• Marijuana use during pregnancy may harm the developing fetus. Research suggests that marijuana use during pregnancy may be linked to subtle neurological changes and, later in childhood, to reduced problem-solving skills, memory, and attention. However, the fact that pregnant women who use marijuana are also more likely to smoke cigarettes or drink alcohol makes it difficult to determine exactly how much of these effects are due to marijuana. In addition, some research suggests that after pregnancy, THC passes into the breast milk of nursing mothers in moderate amounts. Researchers don't yet know how this affects the baby's developing brain.

Is marijuana medicine?

There has been much debate about the possible medical use of marijuana for certain conditions. A growing number of states have legalized marijuana for medical use, but the FDA, which assesses the safety and effectiveness of medications, hasn't approved marijuana as a medicine. There haven't been enough large-scale studies (clinical trials) showing that the benefits of the whole plant outweigh its risks in the patients it's meant to treat. To be approved, medicines need to have well-defined and measurable ingredients that are consistent from one dose (such as a pill or injection) to the next. In addition to THC, the marijuana leaf contains more than 400 other chemical compounds, which may have different effects in the body and which vary from plant to plant. This makes it difficult to consider its use as a medicine even if some of marijuana’s specific ingredients may offer benefits.

However, THC itself is an FDA-approved medication. Two medicines in pill form (dronabinol [synthetic THC] and nabilone [a synthetic chemical similar to THC]) are available to treat nausea during cancer chemotherapy and boost appetite in people with AIDS. Scientists continue to investigate the medicinal properties of THC and other cannabinoids to better evaluate and harness their ability to help patients suffering from a broad range of conditions.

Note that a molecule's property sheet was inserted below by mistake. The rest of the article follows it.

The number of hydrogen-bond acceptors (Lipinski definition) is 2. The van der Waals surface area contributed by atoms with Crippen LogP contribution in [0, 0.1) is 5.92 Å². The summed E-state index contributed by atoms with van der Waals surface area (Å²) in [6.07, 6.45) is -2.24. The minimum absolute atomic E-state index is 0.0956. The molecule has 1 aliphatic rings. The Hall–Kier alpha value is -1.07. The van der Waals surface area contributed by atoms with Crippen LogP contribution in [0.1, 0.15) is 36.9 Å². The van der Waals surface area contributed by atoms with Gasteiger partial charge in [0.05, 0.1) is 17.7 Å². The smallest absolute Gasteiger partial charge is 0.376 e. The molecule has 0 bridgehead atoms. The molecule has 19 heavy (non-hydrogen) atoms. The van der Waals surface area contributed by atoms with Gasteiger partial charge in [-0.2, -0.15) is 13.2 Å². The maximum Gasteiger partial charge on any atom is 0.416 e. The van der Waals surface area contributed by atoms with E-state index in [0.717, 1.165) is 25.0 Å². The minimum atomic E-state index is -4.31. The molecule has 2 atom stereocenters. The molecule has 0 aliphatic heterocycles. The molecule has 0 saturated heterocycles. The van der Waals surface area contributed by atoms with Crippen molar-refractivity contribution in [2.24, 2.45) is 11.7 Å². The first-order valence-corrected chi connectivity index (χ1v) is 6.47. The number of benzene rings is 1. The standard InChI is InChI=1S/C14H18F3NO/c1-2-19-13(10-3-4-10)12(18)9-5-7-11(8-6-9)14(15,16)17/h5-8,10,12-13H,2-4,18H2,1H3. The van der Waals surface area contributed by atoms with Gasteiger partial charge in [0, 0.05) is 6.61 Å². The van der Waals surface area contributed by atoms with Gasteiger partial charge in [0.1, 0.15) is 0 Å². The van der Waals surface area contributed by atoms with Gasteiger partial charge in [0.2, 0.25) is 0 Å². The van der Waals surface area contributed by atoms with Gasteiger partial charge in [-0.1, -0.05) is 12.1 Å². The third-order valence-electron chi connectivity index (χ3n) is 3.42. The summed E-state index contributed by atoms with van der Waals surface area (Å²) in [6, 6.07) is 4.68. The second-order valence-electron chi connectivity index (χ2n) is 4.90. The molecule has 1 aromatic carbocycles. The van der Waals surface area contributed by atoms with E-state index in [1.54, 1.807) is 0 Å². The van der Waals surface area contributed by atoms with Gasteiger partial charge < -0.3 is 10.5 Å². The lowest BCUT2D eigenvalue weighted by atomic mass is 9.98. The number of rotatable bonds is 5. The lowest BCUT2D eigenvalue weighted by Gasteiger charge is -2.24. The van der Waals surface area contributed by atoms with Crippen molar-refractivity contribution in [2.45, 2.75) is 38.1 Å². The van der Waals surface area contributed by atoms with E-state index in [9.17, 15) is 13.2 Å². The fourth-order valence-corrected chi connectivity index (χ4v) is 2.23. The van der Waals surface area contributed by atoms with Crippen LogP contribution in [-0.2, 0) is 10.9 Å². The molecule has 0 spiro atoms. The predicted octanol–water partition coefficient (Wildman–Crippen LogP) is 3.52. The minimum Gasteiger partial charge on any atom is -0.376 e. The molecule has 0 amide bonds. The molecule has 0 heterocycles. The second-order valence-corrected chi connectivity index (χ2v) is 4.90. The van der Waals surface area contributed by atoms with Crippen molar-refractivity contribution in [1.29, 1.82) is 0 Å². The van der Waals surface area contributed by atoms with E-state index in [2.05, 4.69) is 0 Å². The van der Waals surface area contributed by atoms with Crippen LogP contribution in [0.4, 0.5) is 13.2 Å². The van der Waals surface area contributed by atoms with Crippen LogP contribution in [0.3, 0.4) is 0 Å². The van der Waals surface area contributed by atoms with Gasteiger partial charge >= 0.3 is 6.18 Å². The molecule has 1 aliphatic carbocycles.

How can I tell if my child has been using marijuana?

Parents should be aware of changes in their child's behavior, such as not brushing hair or teeth, skipping showers, mood changes, and loss of relationships with family members and friends. In addition, changes in grades, skipping classes or missing school, loss of interest in sports or other favorite activities, a change in peer group, changes in eating or sleeping habits, and getting in trouble in school or with the law could all be related to drug use—or may indicate other problems. See the list of specific warning signs for marijuana use below.

If your child is using marijuana, he or she might:

  • seem unusually giggly and/or uncoordinated
  • have very red, bloodshot eyes or use eye drops often
  • have a hard time remembering things that just happened
  • have drugs or drug paraphernalia—drug-related items including pipes and rolling papers—possibly claiming they belong to a friend if confronted
  • have strangely smelling clothes or bedroom
  • use incense and other deodorizers
  • wear clothing or jewelry or have posters that promote drug use
  • have unexplained lack of money or extra cash on hand

This page was last updated June 2016

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NIDA. (2016, June 29). Marijuana: Facts Parents Need to Know. Retrieved from https://www.drugabuse.gov/publications/marijuana-facts-parents-need-to-know